Mandy: Lawn Girl [Album Review]

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Lawn Girl
Exploding In Sound [2024]

Album Overview: Miranda Winters, known for her work with Melkbelly, steps into the spotlight with her debut album as Mandy, titled Lawn Girl. Despite quietly creating music for 15 years, she now embraces her solo identity, presenting a collection of songs that reflect on femininity, motherhood, and the artistic process in female spaces. The album features a mix of older and newer songs, capturing a sense of catharsis and self-discovery. Recorded and produced by Winters herself, with additional work at Electrical Audio, the album in her words embodies a “dirty-bubblegum pop rock” sound that balances exhilaration with tender introspection. That is a very accurate description as Lawn Girl is a solid 24 minute listen as its 9 tracks offer a straight forward indie rock delivery. Along with Winters, the album is performed by an all-women band–Linda Sherman (guitar), Lizz Smith (bass) and Wendy Zeldin (drums). It explores themes of femininity, family, friendship, and the journey towards self-realization.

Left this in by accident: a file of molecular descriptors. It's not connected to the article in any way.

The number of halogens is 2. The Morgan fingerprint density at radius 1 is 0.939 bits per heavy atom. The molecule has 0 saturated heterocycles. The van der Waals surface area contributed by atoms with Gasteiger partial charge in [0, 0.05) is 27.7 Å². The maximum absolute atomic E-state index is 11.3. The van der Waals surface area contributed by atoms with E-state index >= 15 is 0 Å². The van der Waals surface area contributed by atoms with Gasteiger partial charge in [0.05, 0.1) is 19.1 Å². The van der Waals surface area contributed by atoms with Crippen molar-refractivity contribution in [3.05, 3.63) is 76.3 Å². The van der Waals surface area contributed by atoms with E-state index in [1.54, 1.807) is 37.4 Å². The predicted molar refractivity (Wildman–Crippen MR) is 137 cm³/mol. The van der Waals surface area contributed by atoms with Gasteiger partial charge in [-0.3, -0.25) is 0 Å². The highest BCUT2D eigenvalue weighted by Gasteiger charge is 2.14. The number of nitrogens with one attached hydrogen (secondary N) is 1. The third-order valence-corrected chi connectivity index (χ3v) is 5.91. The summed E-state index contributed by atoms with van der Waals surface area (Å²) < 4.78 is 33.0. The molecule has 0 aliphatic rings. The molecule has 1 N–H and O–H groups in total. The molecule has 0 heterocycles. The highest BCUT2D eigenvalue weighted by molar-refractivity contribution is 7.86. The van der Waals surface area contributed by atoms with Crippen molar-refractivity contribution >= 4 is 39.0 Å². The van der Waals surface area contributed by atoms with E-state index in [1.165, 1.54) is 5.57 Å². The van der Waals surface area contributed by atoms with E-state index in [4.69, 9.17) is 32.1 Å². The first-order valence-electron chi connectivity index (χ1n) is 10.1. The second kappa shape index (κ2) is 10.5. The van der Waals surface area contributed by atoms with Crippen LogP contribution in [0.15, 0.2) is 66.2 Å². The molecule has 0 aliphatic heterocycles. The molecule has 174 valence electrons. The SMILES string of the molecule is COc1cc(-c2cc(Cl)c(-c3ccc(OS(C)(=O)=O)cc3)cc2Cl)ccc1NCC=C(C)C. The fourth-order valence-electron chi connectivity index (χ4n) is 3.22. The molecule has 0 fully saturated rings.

Musical Style: Mandy’s Lawn Girl blends elements of noise, rock, and pop into a dynamic sonic earworm. The album’s sound is characterized by raw energy, introspective lyricism, and a blend of heavy instrumentation with moments of vulnerability.

Evolution of Sound: Winters’ solo debut showcases a departure from her previous work with Melkbelly, as it walks a more personal and intimate space. While still retaining indie elements that do not shy away from a blend of fuzz and rock, Lawn Girl explores a wider emotional range and experimental textures.

Artists with Similar Fire: Mandy’s sound on Lawn Girl draws inspiration from artists like Veruca Salt, The Breeders and Liz Phair, while also showcasing singer-songwriter styles and raw emotions of contemporaries like Adrianne Lenker, Grouper and Julie Byrne.

Pivotal Tracks: Key tracks on Lawn Girl include the blistering opener “Forsythia,” the infectious whirlwind of “High School Boyfriend,” which is probably the catchiest track on the album, and the lo-fi introspection of “Elder Fire” that is an excellent change of pace. The cover of Jimmy Webb’s “Now That I’m A Woman” is very Liz Phair like and stands out as a reflection on transition and self-discovery.

Lyrical Strength: Miranda Winters’ lyrics on Lawn Girl resonate with honesty and introspection, exploring themes of change, identity, and the passage of time. From reflections on teenage love to the complexities of adulthood, her words convey a sense of authenticity and emotional depth.

Instagram | Bandcamp | Exploding In Sound

Thomas Wilde

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